|Title||A field trial of nutrient stimulation of methanotrophs to reduce greenhouse gas emissions from landfill cover soils.|
|Publication Type||Journal Article|
|Year of Publication||2013|
|Authors||Lizik W, Im J, Semrau JD, Barcelona MJ|
|Journal||J Air Waste Manag Assoc|
|Date Published||2013 Mar|
|Keywords||Biodegradation, Environmental, Gases, Greenhouse Effect, Methane, Oxidation-Reduction, Soil, Soil Microbiology, Waste Management|
UNLABELLED: Landfills are among the major sources of anthropogenic methane (CH4) estimated to reach 40 x 10(9) kg per year worldwide by 2015 (IPCC, 2007). A 2 1/2-year field experiment was conducted at a closed landfill in western Michigan where methanotrophs, methane-consuming bacteria, were stimulated by nutrient addition to the soil without significantly increasing biogenic nitrous oxide (N2O) production. The effects of the nitrogen amendments (KNO3 and NH4Cl), phenylacetylene (a selective inhibitor of nitrifying bacteria that contribute to N2O production), and a canopy (to reduce direct water infiltration) on the vertical soil gas profiles of CH4, CO2, and O2 were measured in the top meter of the soil. Methane and nitrous oxide fluxes were calculated from the corresponding soil gas concentration gradients with respect to depth and a Millington-Quirk diffusivity coefficient in soil derived empirically from soil porosity, water content, and diffusivity coefficients in air from the literature. Methane flux estimates were as high as 218.4 g m(-2) day(-1) in the fall and 12.8 g/m(-2) day(-1) in the summer. During the spring and summer CH4 fluxes were reduced by more than half by adding KNO3 and NH4Cl into the soil as compared to control plots, while N2O fluxes increased substantially. The concurrent addition of phenylacetylene to the amendment decreased peak N2O production by half and the rate of peak methane oxidation by about one-third. The seasonal average methane and N2O flux data were extrapolated to estimate the reduction of CH4 and N2O fluxes into the atmosphere by nitrogen and inhibitor addition to the cover soils. The results suggest that such additions coupled with soil moisture management may provide a potential strategy to significantly reduce greenhouse gas emissions from landfills.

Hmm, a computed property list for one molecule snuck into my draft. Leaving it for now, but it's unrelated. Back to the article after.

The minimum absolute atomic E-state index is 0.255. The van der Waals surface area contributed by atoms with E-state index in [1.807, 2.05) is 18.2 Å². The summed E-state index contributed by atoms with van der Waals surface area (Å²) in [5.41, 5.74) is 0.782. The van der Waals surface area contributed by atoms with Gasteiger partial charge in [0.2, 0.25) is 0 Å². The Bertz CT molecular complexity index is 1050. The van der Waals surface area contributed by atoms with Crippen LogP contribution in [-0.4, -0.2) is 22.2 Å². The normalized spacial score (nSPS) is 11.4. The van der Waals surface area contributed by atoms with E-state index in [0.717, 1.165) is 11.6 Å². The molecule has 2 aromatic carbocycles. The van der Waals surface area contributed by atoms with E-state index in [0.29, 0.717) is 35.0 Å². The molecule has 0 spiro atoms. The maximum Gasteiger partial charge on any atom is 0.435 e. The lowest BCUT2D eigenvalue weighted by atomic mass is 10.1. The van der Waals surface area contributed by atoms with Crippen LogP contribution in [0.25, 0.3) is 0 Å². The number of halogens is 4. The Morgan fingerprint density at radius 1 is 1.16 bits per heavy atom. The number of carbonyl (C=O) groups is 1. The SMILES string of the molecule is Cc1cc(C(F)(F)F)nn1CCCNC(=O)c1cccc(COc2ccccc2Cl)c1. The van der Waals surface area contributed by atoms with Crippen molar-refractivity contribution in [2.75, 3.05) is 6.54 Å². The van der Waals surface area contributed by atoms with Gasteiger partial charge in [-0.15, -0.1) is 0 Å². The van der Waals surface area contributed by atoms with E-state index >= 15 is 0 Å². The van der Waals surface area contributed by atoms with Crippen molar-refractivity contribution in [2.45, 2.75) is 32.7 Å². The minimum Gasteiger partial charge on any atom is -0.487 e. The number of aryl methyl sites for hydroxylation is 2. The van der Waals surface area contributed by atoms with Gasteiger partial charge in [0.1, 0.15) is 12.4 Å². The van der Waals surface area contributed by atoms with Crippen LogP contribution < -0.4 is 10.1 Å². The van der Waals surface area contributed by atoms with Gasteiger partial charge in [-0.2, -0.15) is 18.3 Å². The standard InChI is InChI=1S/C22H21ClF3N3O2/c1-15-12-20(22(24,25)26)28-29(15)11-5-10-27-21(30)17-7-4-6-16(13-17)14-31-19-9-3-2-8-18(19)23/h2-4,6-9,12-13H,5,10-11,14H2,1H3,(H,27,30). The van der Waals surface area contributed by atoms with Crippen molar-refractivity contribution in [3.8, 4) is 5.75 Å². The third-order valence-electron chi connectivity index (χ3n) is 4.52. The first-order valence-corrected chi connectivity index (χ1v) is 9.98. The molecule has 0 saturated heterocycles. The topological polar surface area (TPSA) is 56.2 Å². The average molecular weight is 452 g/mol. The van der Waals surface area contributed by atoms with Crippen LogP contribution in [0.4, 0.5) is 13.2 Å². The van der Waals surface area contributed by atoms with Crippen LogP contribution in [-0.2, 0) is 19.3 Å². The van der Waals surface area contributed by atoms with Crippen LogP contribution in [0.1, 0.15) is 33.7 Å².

IMPLICATIONS: The results of a 2 1/2-year study of effects of nutrient stimulation on methane oxidation in landfill cover soils demonstrates that nutrient addition does decrease methane emissions. The work further underscores the control which soil moisture exerts on methane oxidation. Water management is critical to the success of methane oxidation strategies.
|Alternate Journal||J Air Waste Manag Assoc|
Department of Microbiology